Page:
|Friday, 4. June 2010 3 comment(s)||
Adversaries of Turkey’s EU membership are on a constant lookout for better arguments against Turkey joining the EU. After all, we have all heard the usual: Turkey is supposedly non-European, non-Western, too big, too poor and too Islamic. And despite all this, there are still many who continue to support Turkey’s accession. Well, there is finally good news for the tireless campaigners against Turkey’s EU bid. Charlemagne, columnist for the Economist, writes in his blog that the sight of Turkish demonstrators in the streets of Ankara and Istanbul, protesting against Israel killing activists aboard the Gaza flotilla and chanting "death to Israel" and "God is Great", will be the final nail in Turkey’s EU coffin for many Europeans. The tide will turn with Europeans gasping in unison: “Whoa, that really does not look like a European country.”
Reading Charlemagne’s piece, I am not sure whether to be more baffled by his ostensibly low regard for the intellectual capacity of the average European or by his hints of Europe bearing the brunt of Turks’ protests should it reject Turkey from the EU. While the latter is downright scaremongering, the former shows that for many democracy still parallels closely with ochlocracy.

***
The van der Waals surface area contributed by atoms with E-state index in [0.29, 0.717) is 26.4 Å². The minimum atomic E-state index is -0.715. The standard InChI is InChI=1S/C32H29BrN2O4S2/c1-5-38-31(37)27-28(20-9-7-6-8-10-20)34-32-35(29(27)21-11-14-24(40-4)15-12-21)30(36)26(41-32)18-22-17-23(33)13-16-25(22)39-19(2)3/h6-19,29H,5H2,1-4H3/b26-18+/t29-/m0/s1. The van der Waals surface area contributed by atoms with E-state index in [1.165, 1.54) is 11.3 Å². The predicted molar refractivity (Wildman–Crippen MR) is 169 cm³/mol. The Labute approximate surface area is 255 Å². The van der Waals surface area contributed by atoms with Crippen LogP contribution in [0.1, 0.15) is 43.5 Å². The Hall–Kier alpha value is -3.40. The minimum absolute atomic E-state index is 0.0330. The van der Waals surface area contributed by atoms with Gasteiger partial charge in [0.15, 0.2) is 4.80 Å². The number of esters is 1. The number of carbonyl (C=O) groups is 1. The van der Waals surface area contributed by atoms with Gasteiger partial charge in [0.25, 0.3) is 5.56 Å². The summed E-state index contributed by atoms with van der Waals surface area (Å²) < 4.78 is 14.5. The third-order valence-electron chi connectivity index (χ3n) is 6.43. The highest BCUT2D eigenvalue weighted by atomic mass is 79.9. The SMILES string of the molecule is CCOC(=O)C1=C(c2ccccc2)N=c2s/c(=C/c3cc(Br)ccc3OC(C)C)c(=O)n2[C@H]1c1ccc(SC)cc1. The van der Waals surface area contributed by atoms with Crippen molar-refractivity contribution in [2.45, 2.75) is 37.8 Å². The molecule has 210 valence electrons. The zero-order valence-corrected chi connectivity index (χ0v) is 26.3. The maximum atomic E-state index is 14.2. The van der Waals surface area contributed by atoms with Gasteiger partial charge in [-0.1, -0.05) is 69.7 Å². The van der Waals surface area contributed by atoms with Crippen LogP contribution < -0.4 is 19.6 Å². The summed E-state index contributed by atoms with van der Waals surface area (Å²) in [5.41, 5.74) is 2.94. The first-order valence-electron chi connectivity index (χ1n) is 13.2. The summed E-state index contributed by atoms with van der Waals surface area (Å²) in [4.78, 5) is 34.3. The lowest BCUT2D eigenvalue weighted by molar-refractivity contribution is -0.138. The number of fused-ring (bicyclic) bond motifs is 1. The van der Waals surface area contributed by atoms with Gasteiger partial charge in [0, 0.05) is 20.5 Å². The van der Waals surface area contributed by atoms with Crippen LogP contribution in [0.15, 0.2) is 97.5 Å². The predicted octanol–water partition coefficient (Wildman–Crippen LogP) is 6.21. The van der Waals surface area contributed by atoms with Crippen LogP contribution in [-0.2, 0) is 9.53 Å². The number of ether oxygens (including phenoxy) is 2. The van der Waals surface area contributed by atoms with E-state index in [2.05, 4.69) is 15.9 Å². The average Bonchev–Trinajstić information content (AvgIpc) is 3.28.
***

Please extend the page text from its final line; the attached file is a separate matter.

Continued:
But most importantly, while it is true that the cumulative impact of images and television footage on public opinion can be considerable, with our own protesters in the streets of Athens, Paris or London providing us with a constant flow of images saturated with both verbal and physical violence, it is hard to see the average EU citizen choking on his morning coffee by the sight of an angry Turk taking to the streets. And when it comes to judging a country’s civilized credentials by the behaviour of its demonstrators, this is taking it a bit too far. Protests are no tea parties and there are always a few who cross the line of reasonable behaviour. Those few are hardly a representation of a whole nation, which even Charlemagne admits: “It is risky to judge a country from a demonstration involving a few thousand people”.
It is often not visual but mental images that have the most powerful impact on our understanding of the world around us. And those mental images are often delivered to us in writing that claims impartiality. Edward Said, the author of Orientalism, would have a lot to say about this.
Texts reflect the opinions of the individual authors